The first transient designer came out in the late ’90s. It was a whole new concept that left lots of people wondering whether it was a compressor, or a noise gate, or something else entirely. The real answer is the latter, giving users unique control over the envelope of a sound. Flux BitterSweet is an excellent free transient designer plugin filling this niche nicely.
What is a transient designer?
In short, a transient designer gives us control over just the attack and sustain parts of a signal’s envelope. Remember that the envelope includes four parts of the signal, which are attack, decay, sustain, and release (a.k.a., ADSR).
We noted that the first transient designer debuted in 1998. The design was Ruben Tilgner’s of the German pro audio titan Sound Performance Lab. He developed what is known as ‘differential envelope technology,’ with the result being a the first two-channel hardware processor called Transient Designer.
Tilgner’s differential envelope tech (DET, for short) provided additive or subtractive envelope control over the attack and sustain. Precise control over just these elements was pretty revolutionary — existing dynamic processors like compressors or gates effected the entire envelope. By leaving the decay and release alone, transient design allows for a wide range of useful tone shaping from subtle to extreme.
Even with very simple controls, which most plugins have adopted today, SPL’s Transient Designer almost immediately became a studio essential. Engineers found it particularly useful on drums — an instrument with sharp, defined attack transients. It gave them the precise ability to boost or cut the attack and/or sustain of a signal. For example, a transient designer could let you increase the initial transient of a snare, or reduce the sustain of a tom to minimize room sound or bleed.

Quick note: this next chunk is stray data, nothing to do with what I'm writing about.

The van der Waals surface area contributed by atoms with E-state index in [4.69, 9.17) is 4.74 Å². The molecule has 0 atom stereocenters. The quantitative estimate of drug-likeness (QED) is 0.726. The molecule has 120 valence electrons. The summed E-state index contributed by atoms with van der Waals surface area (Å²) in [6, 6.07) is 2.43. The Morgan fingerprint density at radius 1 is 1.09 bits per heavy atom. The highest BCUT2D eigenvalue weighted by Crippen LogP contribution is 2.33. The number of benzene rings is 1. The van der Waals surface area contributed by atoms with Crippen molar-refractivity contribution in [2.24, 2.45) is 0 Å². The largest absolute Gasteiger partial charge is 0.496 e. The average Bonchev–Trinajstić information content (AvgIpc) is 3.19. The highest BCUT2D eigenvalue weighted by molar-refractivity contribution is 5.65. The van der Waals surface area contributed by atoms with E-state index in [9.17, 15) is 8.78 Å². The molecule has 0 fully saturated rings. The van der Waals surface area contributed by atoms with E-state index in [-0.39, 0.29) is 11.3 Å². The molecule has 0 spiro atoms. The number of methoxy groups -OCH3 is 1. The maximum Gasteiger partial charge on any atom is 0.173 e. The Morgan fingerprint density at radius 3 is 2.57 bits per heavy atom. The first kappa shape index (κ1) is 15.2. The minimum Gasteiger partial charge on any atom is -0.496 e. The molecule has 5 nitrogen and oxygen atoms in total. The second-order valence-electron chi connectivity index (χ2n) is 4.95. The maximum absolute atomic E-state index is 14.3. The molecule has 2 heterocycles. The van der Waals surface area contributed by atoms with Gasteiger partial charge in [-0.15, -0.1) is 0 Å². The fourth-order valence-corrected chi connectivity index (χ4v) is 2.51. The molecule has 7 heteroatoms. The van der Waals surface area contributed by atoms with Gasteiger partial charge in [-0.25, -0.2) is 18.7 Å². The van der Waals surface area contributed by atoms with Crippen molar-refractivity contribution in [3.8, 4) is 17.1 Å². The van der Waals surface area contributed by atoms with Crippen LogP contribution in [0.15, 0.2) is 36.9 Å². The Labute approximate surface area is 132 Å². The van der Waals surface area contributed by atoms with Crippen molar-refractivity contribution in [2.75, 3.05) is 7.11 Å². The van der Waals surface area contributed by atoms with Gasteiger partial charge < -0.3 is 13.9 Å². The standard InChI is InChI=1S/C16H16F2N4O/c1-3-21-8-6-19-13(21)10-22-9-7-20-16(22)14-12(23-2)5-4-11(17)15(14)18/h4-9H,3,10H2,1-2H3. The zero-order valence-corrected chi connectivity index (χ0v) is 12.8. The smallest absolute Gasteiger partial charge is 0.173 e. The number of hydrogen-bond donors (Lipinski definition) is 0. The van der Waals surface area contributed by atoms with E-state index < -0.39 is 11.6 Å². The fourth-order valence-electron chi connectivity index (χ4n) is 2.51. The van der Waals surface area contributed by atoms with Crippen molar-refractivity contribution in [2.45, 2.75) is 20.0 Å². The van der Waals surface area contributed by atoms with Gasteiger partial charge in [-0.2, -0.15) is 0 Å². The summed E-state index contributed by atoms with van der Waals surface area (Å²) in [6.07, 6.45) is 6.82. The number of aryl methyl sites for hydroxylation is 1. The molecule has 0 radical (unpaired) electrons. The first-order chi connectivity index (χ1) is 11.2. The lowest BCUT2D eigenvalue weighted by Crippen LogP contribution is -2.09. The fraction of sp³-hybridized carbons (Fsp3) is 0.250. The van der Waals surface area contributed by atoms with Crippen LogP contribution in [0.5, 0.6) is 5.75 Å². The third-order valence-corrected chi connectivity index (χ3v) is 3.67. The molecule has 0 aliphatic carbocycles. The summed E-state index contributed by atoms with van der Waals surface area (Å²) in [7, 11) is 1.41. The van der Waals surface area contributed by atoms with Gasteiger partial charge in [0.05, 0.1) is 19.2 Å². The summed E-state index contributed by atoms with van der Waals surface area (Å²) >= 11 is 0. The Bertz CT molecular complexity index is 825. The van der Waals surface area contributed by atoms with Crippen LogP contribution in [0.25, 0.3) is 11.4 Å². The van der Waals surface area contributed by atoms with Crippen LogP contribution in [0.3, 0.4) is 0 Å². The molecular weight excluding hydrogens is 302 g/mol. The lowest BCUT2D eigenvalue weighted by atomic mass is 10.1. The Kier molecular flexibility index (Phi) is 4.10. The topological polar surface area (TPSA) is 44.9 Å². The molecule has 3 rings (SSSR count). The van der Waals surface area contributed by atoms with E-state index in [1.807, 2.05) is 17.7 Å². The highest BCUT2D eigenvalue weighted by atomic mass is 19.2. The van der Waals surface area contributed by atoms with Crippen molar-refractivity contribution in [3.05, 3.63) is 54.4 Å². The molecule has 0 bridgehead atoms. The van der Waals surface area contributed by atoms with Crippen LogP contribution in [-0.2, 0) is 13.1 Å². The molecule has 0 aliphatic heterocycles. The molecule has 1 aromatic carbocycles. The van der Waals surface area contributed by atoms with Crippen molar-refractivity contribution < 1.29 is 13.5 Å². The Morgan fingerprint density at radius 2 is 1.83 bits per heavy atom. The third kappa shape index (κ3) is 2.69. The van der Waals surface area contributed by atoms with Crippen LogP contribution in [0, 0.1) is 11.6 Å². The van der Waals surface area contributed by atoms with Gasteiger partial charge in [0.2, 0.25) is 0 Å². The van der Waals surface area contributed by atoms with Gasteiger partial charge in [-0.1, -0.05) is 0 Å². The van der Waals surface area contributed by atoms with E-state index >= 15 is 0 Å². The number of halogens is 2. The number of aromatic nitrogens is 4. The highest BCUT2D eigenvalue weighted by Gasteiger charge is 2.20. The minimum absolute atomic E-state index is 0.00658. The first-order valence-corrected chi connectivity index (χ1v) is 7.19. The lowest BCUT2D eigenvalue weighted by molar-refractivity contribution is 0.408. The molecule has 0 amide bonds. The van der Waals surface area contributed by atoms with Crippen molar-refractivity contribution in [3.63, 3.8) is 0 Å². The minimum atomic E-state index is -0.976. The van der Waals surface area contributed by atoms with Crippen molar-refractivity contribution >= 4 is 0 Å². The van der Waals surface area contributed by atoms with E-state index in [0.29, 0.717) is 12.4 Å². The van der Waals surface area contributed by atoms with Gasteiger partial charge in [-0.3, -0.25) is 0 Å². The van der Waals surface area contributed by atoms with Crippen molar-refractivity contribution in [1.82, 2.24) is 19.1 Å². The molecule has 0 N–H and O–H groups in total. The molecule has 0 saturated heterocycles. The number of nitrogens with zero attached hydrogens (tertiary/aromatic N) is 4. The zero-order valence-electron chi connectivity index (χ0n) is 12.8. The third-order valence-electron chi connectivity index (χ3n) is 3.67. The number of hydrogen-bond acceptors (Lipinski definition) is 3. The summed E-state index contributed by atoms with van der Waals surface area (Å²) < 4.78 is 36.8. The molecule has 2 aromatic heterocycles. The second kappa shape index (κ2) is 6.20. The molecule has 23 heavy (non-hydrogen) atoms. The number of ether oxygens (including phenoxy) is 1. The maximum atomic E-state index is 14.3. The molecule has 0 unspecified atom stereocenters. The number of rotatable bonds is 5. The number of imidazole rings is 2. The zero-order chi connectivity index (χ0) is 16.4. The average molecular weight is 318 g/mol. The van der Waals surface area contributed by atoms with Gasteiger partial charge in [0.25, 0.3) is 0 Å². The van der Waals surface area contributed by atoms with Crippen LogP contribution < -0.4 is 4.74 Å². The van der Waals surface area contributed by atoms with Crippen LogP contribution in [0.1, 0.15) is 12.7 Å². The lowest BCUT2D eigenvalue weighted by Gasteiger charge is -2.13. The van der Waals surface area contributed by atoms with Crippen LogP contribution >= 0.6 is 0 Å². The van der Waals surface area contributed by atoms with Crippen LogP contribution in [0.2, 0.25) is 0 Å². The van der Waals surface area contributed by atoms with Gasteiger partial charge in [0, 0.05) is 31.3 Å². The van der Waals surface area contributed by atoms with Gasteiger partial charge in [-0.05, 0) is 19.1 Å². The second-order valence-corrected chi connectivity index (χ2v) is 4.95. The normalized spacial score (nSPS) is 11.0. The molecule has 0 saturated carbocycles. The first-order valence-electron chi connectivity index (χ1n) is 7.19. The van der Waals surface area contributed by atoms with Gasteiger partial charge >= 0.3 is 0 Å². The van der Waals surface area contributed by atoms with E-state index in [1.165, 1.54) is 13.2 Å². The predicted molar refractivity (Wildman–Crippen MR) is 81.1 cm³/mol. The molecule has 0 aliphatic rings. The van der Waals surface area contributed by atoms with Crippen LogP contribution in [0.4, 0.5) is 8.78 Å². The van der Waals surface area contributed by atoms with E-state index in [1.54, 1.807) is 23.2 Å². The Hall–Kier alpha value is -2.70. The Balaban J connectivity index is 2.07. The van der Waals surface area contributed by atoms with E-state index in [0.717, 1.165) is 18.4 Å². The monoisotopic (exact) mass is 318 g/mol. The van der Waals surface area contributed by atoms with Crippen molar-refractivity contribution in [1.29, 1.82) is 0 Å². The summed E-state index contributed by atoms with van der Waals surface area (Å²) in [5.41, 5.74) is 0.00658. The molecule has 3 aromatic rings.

Of course, transient designers like Flux BitterSweet are versatile and not limited to only drums. Try them anywhere you’d like a bit of precise envelope control. The free plugin Flux BitterSweet would be a great introduction to adding this effect to your mixes.
Flux BitterSweet v3 Features
Flux BitterSweet keeps the controls extremely simple. There’s basically a single large knob in the center of the interface with one end called Sweet and the other called Bitter.
Turning the knob to the Sweet side reduces the transients, softening any transient-rich sounds in the mix. Turning it to Bitter enhances the transients, sharpening any transient-rich sounds in the mix. It’s about as simple as it gets! Plus, it’s totally free, which is definitely a nice touch.
- Up to 8 channels Input/Output
- Output Gain
- Controls the Output Gain at the end of the processing (-/+ 12 dB).
- Link to Output Gain – Compensates the Output Gain depending on the Transient Amount in order to achieve unity gain.
- True bypass control routing the incoming signal direct to the output for a smooth transition between clean and processed signal.
- Transient Amount – Adjusting the Bitter/Sweet setting for decreasing or increasing the transients.
- Transient Integration – Provides three different modes of transient processing: Fast, Medium, and Slow
- Period – For setting the range of the time window used to detect the transients that will be processed.
- Three different Operation Modes (Main, Center, Stereo) offering versatile transient processing.
- Open Sound Control Support
Should you use a transient designer?
The real question is ‘why not?’ Experimentation is a such a big part of what we do that it would be a disservice to not at least give it a go!
Even though transient designers like Flux BitterSweet are just another dynamic processing tool, they’re a great way to further ‘mess up’ a sound and make it your own. No-nonsense plugins like these are easy to dismiss, as they almost seem too simple — but playing with a signal’s envelope can completely change the way it sounds!
- Related: An EQ-Specific Transient Designer